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Hitachi Deskstar 7K250 SATA – 2 x 250 GB

In February 2004, two additional hard disks were added in RAID-0[1] configuration to provide lots of high-throughput disk space for video editing. The P4G8X system board has an integrated Silicon Image 3112 SATA chipset that supports two SATA drives at 150 MB/s (1.5 Gbps) max. 

Specifications | Installation | Configuration | Benchmarks | Windows Paging File

Model number: HDS722525VLSA80

"Bare" drives came in moisture barrier bags – no screws, no cables, no documentation, and no software.

On 6/21/2005, after 16 months of operation, the small plastic guide inside the SATA connector of one drive broke. The drive was returned under warranty to Hitachi and the replacement drive arrived on 7/5/05.


Specifications page 1  Specifications page 2


Quick installation guide

Installation guide page 1  Installation guide page 1

Used the mounting screws supplied with the Kingwin case. Four screws were used for each of the two drives to mount the drives into the internal drive drawer, next to the existing Deskstar 180GXP.

Connected a SATA data cable to each of the two drives. The data cables were supplied with the main board.

Caution: The SATA connector can be easily broken when the plug is exposed to lateral forces.

Connected a 4-pin power lead from the PSU to each of the two drives.

Connected the two SATA data cables to the headers at the bottom edge of the main board.

RAID Configuration

Creating the RAID Set

The on-board SATA controller was enabled in the BIOS. Then the instructions in the PDF manual D:\Drivers\SATA\SATARaid_Manual_Rev092.pdf of the ASUS P4G8X drivers CD, section 3, were followed. Using the RAID utility during system boot, a striped RAID set was created.

During system boot, press F4 to enter the RAID utility.

RAID utility main screen.

Select “Create RAID set”.

Select “Striped” for RAID 0.

Select “Auto configuration”, which uses a stripe size of 16KB.

The RAID set was created.

PCI device listing shows the SiI 3112 SATA controller on bus number 2, device number 4.

Adding the SiI 3112 controller to an existing Windows XP installation

(Optional[2]) Follow the instructions in this section to install the Silicon Image SiI 3112 driver on a system already running Windows XP.

Verifying controller installation under Windows XP

Follow the instructions in this section to verify that the controller was installed correctly.

  1. Right click on 'My Computer' icon, select 'Properties', left click on 'Hardware' tab, and then on 'Device Manager' button.
  2. Double click on 'SCSI and RAID Controllers', If there is no yellow '! ' or ' ? ' in front of 'Silicon Image SiI 3112 Serial ATA Controller', the driver has started correctly.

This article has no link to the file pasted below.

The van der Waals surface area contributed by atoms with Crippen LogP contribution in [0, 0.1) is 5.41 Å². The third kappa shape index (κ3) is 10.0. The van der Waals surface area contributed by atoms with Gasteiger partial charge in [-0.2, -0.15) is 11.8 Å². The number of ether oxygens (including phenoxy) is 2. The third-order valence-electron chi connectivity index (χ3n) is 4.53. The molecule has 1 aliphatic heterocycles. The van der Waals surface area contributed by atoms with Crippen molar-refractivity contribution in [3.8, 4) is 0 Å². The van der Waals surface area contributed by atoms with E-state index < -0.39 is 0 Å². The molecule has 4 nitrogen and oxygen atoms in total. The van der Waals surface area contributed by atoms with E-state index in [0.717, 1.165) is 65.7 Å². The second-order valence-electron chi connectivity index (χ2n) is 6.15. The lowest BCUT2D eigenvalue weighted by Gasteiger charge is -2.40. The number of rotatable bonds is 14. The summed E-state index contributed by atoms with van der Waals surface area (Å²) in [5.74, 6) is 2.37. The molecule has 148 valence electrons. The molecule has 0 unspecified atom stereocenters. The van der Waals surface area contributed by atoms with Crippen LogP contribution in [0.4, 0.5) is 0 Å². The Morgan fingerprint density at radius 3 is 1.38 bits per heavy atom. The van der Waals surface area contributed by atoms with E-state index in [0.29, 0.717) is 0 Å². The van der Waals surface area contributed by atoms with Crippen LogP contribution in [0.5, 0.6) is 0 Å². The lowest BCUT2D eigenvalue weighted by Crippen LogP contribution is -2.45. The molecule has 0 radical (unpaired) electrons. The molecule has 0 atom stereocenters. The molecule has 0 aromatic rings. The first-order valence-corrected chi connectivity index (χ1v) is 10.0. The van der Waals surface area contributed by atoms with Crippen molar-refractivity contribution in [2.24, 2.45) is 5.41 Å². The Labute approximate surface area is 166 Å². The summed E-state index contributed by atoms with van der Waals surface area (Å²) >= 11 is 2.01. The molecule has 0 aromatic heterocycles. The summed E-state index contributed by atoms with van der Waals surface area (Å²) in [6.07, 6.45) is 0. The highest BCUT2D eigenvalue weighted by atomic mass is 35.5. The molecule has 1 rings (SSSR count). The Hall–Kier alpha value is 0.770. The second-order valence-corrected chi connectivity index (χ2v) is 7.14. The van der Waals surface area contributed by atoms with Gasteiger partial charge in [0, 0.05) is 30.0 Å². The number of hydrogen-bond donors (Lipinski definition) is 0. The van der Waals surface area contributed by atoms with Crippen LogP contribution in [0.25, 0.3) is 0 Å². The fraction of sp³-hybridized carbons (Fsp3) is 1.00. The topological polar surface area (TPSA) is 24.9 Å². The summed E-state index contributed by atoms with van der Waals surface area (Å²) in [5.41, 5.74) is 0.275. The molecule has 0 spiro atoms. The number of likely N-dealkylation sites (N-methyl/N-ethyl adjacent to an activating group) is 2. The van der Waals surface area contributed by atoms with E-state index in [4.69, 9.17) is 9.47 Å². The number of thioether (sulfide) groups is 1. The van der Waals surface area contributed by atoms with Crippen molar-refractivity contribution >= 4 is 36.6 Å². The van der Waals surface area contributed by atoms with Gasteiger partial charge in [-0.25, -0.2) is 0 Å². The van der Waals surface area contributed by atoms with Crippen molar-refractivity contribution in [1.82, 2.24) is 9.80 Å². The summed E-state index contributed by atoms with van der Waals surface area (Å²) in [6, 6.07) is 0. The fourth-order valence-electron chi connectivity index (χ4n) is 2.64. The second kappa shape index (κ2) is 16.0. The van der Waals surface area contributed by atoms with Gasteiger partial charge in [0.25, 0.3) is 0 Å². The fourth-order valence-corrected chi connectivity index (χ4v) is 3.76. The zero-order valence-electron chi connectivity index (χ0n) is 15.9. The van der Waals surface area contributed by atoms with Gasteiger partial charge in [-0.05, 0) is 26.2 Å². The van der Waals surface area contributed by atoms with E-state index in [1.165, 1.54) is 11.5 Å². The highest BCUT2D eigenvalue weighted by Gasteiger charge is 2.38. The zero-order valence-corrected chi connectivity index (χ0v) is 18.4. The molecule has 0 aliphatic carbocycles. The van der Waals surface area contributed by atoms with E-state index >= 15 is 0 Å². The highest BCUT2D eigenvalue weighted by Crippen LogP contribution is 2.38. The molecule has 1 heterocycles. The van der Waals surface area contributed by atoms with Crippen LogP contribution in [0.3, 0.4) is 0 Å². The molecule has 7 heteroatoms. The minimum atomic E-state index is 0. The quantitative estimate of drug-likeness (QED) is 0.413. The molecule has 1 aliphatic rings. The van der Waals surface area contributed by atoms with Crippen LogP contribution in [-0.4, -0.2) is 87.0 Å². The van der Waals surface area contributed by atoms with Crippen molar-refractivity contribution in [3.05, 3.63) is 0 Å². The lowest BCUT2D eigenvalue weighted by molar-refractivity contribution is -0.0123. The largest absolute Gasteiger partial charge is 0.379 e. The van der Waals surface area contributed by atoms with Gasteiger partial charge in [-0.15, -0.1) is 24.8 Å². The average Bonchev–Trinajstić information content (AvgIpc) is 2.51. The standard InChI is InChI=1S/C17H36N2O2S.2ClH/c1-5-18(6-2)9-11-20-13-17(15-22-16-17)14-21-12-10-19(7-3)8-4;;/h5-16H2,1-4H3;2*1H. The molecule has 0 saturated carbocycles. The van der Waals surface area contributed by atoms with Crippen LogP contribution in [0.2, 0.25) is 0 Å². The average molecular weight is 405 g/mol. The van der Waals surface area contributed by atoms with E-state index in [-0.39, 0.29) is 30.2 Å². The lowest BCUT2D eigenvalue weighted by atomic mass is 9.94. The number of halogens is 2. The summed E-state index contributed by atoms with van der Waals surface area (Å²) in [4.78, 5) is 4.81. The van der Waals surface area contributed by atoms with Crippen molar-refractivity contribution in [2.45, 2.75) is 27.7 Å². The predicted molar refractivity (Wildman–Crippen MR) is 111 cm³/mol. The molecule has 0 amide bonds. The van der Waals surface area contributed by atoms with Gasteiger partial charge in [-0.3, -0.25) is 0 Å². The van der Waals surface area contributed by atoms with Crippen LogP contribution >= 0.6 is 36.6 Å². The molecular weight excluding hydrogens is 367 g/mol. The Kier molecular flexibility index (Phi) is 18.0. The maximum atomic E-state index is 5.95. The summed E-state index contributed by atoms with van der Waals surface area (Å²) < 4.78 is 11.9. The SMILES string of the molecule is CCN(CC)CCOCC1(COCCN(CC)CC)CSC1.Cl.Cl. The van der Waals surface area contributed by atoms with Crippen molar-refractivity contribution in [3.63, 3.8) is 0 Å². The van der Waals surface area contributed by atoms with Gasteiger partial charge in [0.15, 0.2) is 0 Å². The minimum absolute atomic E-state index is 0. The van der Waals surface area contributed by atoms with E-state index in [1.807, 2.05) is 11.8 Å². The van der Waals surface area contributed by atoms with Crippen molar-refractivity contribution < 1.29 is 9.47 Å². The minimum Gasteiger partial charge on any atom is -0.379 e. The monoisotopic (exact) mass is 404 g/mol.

3. To view information about the devices attached to the controller, right click the 'Silicon Image SiI 3112 Serial ATA Controller' and select Properties from the context menu, then select the tab labeled 'Device Info'.


Following the instructions in the PDF manual D:\Drivers\SATA\SATARaid_Manual_Rev092.pdf , section 4 of the ASUS P4G8X drivers CD a partition was created on the RAID disks using Windows XP Disk Management.

When opening the Windows XP Disk Management utility, a wizard pops up to create dynamic disk sets. Press the Cancel button.

There is only one virtual disk shown for the two physical drives that are part of the RAID array. Disk 1 is displayed as Unknown. Right-click on it and select “Initialize disk”. Now the disk displays as Basic.

Right-click on the disk space image and select “New Partition…”.  Follow the wizard to create one primary partition. Assigned drive letter F. Formatted (full format, not quick format) the partition using NTFS, default allocation unit size, volume label “Raid2x7K250”. Formatting took about 1.5 hours.


As described in the SATARaid manual PDF the SATARaid GUI (section 2 – Windows XP/2000; SATARaid part) was installed.

The program doesn’t find any SiI adapters. Program was uninstalled.


Read and write testing was performed with the advanced disk tests of PassMark PerformanceTest version 5.0 to compare single disk (drive C - Hitachi Deskstar 180GXP) and RAID (drive F) performance.

Read Tests

  • File size 2047 MB
  • Block size 16384 bytes
  • Win32 API – No cache
  • 100% Read, 100% Sequential, synchronous

Write Tests

  • File size 2047 MB
  • Block size 16384 bytes
  • Win32 API – No cache
  • 100% Write, 100% Sequential, synchronous

Read-Write Tests

  • File size 2047 MB
  • Block size 16384 bytes
  • Win32 API – No cache
  • 50% Read, 50% Write, 100% Random, synchronous

Avg. WAR

0.98 ms.

Avg. WAW

0.30 ms.

Avg. RAW

16.63 ms.

Avg. RAR

10.49 ms.

Avg. WAR

2.88 ms.

Avg. WAW

5.69 ms.

Avg. RAW

10.10 ms.

Avg. RAR

8.83 ms.

Read Tests with Replacement Drive

After one of the drives of the RAID was replaced read tests were performed with HD Tach 3 (Long tests, 32 MB zones) for the RAID (drive F) and the single disk (drive C).

Read test drive F (RAID)  Read test drive C (single)

Windows Paging File

The Windows paging file location was changed from drive C to drive F. This improves overall system performance[3] and reduces disk fragmentation on drive C.


[1] Redundant Array of Independent Disks

[2] According to the D:\Drivers\SATA\readme.txt file of the ASUS P4G8X drivers CD this step is needed. However, the Windows XP SP1 installation automatically installed more recent drivers for the RAID controller (driver version by Silicon Image.) Therefore this step was skipped.
(Update 7/5/05) Latest RAID controller driver by Silicon Image is version

[3] The performance boost from moving the paging file to another hard disk comes from the fact that while one hard disk is handling operating system functions, the other hard disk can simultaneously handle paging file requests.

Last modified: 09/21/2005













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